MONTREAL – Embattled engineering company SNC-Lavalin says allegations in published reports that a subsidiary used a code to account for bribes on several projects across Africa and Asia have been resolved and are history.
The company says it is focused on moving ahead with systems that would prevent the problems from re-occurring.
The Globe and Mail and CBC reported Wednesday the company paid “consultancy costs” between 2008 and 2011 to win several development contracts.
The payments are described as PCCs — project consultancy cost or project commercial cost. But former SNC engineer Mohammad Ismail, who agreed to examine the documents obtained by CBC and the Globe, was quoted in the published reports as saying the real intention was to bribe.
Ismail faces charges in Toronto on attempted bribery in Bangladesh, but agreed to comment on projects in other countries. A preliminary hearing in his case was held last month and he as been ordered to stand trial.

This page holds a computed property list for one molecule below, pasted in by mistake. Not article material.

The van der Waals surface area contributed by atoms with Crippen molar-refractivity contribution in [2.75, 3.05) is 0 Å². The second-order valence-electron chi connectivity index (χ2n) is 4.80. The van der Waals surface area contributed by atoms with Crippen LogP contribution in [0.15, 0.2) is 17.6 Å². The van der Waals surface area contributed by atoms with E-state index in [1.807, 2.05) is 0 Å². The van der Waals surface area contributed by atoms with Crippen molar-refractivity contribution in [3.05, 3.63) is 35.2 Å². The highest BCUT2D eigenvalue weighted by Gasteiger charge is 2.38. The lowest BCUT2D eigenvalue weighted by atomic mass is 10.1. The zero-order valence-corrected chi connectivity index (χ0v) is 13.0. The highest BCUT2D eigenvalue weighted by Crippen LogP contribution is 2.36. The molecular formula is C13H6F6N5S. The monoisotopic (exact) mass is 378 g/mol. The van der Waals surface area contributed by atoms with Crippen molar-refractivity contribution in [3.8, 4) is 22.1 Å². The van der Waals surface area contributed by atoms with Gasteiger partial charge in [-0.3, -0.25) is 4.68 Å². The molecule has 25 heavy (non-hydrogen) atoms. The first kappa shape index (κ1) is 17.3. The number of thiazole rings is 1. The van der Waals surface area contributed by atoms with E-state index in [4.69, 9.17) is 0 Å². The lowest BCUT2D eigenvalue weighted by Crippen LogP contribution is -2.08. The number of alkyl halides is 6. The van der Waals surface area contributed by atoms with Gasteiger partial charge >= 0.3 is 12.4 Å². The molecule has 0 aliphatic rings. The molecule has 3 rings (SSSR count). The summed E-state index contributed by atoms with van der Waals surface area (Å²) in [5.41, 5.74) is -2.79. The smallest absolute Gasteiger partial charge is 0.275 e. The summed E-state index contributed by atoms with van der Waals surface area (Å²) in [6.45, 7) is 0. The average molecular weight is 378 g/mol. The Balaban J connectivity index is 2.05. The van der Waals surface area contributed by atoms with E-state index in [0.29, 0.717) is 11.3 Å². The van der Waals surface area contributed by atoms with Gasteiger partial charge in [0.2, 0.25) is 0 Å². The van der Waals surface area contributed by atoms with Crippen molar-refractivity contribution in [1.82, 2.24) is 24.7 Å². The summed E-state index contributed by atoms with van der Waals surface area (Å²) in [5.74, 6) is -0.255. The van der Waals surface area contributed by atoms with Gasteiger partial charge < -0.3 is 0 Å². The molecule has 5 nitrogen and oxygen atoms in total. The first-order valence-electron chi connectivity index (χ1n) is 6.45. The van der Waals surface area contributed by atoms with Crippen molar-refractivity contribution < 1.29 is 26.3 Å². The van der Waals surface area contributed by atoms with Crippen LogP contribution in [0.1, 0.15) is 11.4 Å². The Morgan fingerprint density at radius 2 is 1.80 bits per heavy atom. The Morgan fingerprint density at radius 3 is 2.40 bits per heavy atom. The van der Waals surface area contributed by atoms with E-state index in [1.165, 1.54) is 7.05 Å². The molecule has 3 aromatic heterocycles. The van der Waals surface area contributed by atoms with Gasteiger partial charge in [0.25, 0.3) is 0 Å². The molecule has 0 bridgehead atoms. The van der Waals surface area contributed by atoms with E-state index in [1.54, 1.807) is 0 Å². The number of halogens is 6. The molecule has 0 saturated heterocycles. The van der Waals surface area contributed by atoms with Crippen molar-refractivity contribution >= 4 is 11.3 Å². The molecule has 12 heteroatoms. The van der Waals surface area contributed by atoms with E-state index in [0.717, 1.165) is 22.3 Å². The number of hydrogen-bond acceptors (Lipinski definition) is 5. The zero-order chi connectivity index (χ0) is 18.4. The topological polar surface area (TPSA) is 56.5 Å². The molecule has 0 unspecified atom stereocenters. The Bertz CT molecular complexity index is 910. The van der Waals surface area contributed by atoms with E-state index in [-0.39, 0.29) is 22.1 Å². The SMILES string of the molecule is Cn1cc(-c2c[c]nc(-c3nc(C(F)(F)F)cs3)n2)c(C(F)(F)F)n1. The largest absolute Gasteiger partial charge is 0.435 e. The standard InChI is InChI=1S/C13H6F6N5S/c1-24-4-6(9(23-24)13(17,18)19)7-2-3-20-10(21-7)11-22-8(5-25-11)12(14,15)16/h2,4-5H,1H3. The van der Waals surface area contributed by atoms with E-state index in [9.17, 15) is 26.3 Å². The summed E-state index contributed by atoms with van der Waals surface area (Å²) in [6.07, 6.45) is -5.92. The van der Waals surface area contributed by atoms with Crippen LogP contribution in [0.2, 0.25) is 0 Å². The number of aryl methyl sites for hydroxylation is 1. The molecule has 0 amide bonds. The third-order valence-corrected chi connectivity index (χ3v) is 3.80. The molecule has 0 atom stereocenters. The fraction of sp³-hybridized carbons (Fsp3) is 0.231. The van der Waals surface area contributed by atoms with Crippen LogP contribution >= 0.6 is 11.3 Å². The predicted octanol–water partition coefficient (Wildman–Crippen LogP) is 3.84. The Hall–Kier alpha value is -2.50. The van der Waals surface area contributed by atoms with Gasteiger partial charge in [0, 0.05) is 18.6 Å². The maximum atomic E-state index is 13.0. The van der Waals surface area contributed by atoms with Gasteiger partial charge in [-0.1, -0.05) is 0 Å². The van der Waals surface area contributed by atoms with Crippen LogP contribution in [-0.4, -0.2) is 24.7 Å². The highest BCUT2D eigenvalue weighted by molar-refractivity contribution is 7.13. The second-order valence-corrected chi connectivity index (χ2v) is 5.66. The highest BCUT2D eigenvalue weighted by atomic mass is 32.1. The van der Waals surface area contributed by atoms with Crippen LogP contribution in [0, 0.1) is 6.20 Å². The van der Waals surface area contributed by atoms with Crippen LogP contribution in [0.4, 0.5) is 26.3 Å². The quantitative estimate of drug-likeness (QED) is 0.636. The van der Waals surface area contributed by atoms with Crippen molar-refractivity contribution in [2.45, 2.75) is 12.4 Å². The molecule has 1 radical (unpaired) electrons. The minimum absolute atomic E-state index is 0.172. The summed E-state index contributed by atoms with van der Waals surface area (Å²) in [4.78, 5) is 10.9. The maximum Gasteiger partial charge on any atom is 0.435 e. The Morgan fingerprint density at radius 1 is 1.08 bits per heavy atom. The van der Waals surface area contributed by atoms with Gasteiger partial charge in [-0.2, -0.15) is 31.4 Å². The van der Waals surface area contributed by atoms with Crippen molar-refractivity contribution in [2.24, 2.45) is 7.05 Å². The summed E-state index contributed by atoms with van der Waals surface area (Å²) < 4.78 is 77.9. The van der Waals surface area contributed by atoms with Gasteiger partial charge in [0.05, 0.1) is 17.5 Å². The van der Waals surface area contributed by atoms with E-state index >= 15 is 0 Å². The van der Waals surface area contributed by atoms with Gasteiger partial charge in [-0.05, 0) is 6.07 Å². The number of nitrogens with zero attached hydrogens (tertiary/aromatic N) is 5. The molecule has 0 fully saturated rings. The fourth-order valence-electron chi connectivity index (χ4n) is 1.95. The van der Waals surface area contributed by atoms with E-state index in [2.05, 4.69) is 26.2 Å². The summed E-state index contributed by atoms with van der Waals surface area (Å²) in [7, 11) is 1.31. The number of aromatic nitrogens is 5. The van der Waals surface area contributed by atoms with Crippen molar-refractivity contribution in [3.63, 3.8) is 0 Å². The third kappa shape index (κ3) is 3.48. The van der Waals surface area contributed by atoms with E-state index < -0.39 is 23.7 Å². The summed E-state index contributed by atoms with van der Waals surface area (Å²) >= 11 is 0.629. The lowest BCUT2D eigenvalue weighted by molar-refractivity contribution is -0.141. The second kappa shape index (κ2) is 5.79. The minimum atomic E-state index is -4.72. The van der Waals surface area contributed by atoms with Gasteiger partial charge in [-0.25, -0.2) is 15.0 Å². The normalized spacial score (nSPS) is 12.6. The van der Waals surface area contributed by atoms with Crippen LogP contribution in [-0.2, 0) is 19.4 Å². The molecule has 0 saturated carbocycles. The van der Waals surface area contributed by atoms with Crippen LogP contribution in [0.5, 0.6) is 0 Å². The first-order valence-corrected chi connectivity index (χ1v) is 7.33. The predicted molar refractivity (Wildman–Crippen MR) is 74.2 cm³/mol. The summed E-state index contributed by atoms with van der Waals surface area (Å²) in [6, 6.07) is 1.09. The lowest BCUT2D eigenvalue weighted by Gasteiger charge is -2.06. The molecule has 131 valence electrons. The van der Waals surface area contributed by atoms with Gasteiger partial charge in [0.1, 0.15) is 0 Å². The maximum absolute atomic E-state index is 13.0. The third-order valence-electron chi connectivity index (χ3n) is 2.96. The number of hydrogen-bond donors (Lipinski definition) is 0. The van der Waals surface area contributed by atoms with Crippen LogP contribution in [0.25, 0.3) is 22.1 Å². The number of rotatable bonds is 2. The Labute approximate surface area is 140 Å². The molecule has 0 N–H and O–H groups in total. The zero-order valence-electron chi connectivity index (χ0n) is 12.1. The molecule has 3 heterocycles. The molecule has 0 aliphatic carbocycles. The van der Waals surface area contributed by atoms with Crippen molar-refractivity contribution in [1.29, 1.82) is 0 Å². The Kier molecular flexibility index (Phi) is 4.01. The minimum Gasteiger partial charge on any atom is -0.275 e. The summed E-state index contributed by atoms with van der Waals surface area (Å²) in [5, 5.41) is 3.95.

The Globe and CBC reported SNC-Lavalin International, which has been barred from bidding on World Bank projects for 10 years over projects in Bangladesh and Cambodia, included “consultancy costs” in 13 projects.
SNC-Lavalin’s reputation has been tarnished since it disclosed in March 2012 that $56 million in improper payments were made to undisclosed foreign agents.
Chief executive Pierre Duhaime was “relieved of his duties” and later charged with fraud over $22.5 million in payments relating to a hospital project in Montreal. During a February hearing, he pleaded not guilty through his lawyer to charges of fraud, conspiracy to commit fraud and issuing false documents.
Former vice-president Riadh Ben Aissa has been held in a Swiss jail for more than a year, was also charged with fraud in Canada.
Ben Aissa was arrested in April 2012 in Switzerland and is awaiting a trial there on charges relating to alleged corruption, fraud and money-laundering in North Africa.